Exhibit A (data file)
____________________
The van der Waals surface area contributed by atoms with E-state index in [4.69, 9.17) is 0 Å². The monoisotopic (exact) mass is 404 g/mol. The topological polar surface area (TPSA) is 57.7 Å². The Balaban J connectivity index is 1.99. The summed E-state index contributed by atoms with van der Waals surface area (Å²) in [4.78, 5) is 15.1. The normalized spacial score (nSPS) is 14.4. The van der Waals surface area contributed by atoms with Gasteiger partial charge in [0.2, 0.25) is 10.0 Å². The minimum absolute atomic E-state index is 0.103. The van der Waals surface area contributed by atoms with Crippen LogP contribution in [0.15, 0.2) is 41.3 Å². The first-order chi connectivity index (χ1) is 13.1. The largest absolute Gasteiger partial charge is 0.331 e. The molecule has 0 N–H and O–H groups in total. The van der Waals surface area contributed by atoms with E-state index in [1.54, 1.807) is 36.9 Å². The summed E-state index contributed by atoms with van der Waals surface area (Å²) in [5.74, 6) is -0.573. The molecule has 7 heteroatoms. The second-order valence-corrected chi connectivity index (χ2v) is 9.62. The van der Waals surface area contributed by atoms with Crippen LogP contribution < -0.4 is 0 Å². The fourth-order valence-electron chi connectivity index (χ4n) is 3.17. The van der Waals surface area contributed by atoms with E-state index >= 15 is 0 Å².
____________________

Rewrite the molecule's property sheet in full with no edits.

The van der Waals surface area contributed by atoms with E-state index in [4.69, 9.17) is 0 Å². The monoisotopic (exact) mass is 404 g/mol. The topological polar surface area (TPSA) is 57.7 Å². The Balaban J connectivity index is 1.99. The summed E-state index contributed by atoms with van der Waals surface area (Å²) in [4.78, 5) is 15.1. The normalized spacial score (nSPS) is 14.4. The van der Waals surface area contributed by atoms with Gasteiger partial charge in [0.2, 0.25) is 10.0 Å². The minimum absolute atomic E-state index is 0.103. The van der Waals surface area contributed by atoms with Crippen LogP contribution in [0.15, 0.2) is 41.3 Å². The first-order chi connectivity index (χ1) is 13.1. The largest absolute Gasteiger partial charge is 0.331 e. The molecule has 0 N–H and O–H groups in total. The van der Waals surface area contributed by atoms with E-state index in [1.54, 1.807) is 36.9 Å². The summed E-state index contributed by atoms with van der Waals surface area (Å²) in [5.74, 6) is -0.573. The molecule has 7 heteroatoms. The second-order valence-corrected chi connectivity index (χ2v) is 9.62. The van der Waals surface area contributed by atoms with Crippen LogP contribution < -0.4 is 0 Å². The fourth-order valence-electron chi connectivity index (χ4n) is 3.17. The van der Waals surface area contributed by atoms with E-state index >= 15 is 0 Å².